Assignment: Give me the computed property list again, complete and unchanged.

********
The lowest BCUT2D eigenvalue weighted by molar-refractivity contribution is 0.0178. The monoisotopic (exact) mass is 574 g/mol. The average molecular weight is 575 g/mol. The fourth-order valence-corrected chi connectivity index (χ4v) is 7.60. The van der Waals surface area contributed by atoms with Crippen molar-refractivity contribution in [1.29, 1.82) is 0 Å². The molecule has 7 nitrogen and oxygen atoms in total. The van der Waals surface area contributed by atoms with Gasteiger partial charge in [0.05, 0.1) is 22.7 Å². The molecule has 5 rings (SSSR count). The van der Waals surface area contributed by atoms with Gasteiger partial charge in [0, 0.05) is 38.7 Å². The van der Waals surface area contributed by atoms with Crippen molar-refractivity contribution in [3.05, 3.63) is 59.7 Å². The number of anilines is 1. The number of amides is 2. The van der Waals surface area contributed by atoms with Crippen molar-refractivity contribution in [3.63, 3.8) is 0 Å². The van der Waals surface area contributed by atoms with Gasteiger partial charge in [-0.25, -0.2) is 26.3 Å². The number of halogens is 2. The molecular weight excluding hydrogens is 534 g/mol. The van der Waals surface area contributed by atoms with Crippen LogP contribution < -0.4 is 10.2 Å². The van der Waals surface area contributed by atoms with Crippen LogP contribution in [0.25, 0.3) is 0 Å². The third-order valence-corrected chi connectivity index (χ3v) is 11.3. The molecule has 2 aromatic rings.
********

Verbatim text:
The lowest BCUT2D eigenvalue weighted by molar-refractivity contribution is 0.0178. The monoisotopic (exact) mass is 574 g/mol. The average molecular weight is 575 g/mol. The fourth-order valence-corrected chi connectivity index (χ4v) is 7.60. The van der Waals surface area contributed by atoms with Crippen molar-refractivity contribution in [1.29, 1.82) is 0 Å². The molecule has 7 nitrogen and oxygen atoms in total. The van der Waals surface area contributed by atoms with Gasteiger partial charge in [0.05, 0.1) is 22.7 Å². The molecule has 5 rings (SSSR count). The van der Waals surface area contributed by atoms with Gasteiger partial charge in [0, 0.05) is 38.7 Å². The van der Waals surface area contributed by atoms with Crippen molar-refractivity contribution in [3.05, 3.63) is 59.7 Å². The number of anilines is 1. The number of amides is 2. The van der Waals surface area contributed by atoms with Crippen molar-refractivity contribution in [3.63, 3.8) is 0 Å². The van der Waals surface area contributed by atoms with Gasteiger partial charge in [-0.25, -0.2) is 26.3 Å². The number of halogens is 2. The molecular weight excluding hydrogens is 534 g/mol. The van der Waals surface area contributed by atoms with Crippen LogP contribution < -0.4 is 10.2 Å². The van der Waals surface area contributed by atoms with Crippen LogP contribution in [0.25, 0.3) is 0 Å². The third-order valence-corrected chi connectivity index (χ3v) is 11.3. The molecule has 2 aromatic rings.